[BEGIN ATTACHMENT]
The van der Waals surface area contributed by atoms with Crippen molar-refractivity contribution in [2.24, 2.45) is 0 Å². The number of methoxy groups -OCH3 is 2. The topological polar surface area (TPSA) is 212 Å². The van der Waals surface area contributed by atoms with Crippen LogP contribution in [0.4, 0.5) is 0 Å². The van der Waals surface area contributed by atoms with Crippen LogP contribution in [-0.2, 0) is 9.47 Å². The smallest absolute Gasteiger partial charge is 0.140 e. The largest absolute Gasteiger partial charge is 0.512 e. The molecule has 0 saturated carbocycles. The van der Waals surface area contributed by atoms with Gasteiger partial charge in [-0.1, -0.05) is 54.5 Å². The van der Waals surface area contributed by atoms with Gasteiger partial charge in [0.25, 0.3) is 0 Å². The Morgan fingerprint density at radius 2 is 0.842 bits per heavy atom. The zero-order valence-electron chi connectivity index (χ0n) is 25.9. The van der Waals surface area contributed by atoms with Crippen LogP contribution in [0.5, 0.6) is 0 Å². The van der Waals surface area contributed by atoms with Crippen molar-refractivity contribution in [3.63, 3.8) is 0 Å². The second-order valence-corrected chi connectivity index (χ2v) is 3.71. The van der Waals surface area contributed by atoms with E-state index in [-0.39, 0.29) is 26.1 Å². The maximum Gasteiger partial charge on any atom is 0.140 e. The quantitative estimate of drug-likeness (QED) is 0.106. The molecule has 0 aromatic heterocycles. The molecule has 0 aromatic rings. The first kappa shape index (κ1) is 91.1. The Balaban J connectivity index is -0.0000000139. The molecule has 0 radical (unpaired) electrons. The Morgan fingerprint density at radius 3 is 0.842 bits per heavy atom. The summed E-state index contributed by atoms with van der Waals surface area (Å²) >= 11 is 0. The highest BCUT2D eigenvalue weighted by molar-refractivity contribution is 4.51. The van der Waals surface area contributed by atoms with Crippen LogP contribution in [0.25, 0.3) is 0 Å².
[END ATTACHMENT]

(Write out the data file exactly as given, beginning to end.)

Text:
The van der Waals surface area contributed by atoms with Crippen molar-refractivity contribution in [2.24, 2.45) is 0 Å². The number of methoxy groups -OCH3 is 2. The topological polar surface area (TPSA) is 212 Å². The van der Waals surface area contributed by atoms with Crippen LogP contribution in [0.4, 0.5) is 0 Å². The van der Waals surface area contributed by atoms with Crippen LogP contribution in [-0.2, 0) is 9.47 Å². The smallest absolute Gasteiger partial charge is 0.140 e. The largest absolute Gasteiger partial charge is 0.512 e. The molecule has 0 saturated carbocycles. The van der Waals surface area contributed by atoms with Gasteiger partial charge in [-0.1, -0.05) is 54.5 Å². The van der Waals surface area contributed by atoms with Gasteiger partial charge in [0.25, 0.3) is 0 Å². The Morgan fingerprint density at radius 2 is 0.842 bits per heavy atom. The zero-order valence-electron chi connectivity index (χ0n) is 25.9. The van der Waals surface area contributed by atoms with Crippen LogP contribution in [0.5, 0.6) is 0 Å². The van der Waals surface area contributed by atoms with Crippen molar-refractivity contribution in [3.63, 3.8) is 0 Å². The second-order valence-corrected chi connectivity index (χ2v) is 3.71. The van der Waals surface area contributed by atoms with E-state index in [-0.39, 0.29) is 26.1 Å². The maximum Gasteiger partial charge on any atom is 0.140 e. The quantitative estimate of drug-likeness (QED) is 0.106. The molecule has 0 aromatic heterocycles. The molecule has 0 aromatic rings. The first kappa shape index (κ1) is 91.1. The Balaban J connectivity index is -0.0000000139. The molecule has 0 radical (unpaired) electrons. The Morgan fingerprint density at radius 3 is 0.842 bits per heavy atom. The summed E-state index contributed by atoms with van der Waals surface area (Å²) >= 11 is 0. The highest BCUT2D eigenvalue weighted by molar-refractivity contribution is 4.51. The van der Waals surface area contributed by atoms with Crippen LogP contribution in [0.25, 0.3) is 0 Å².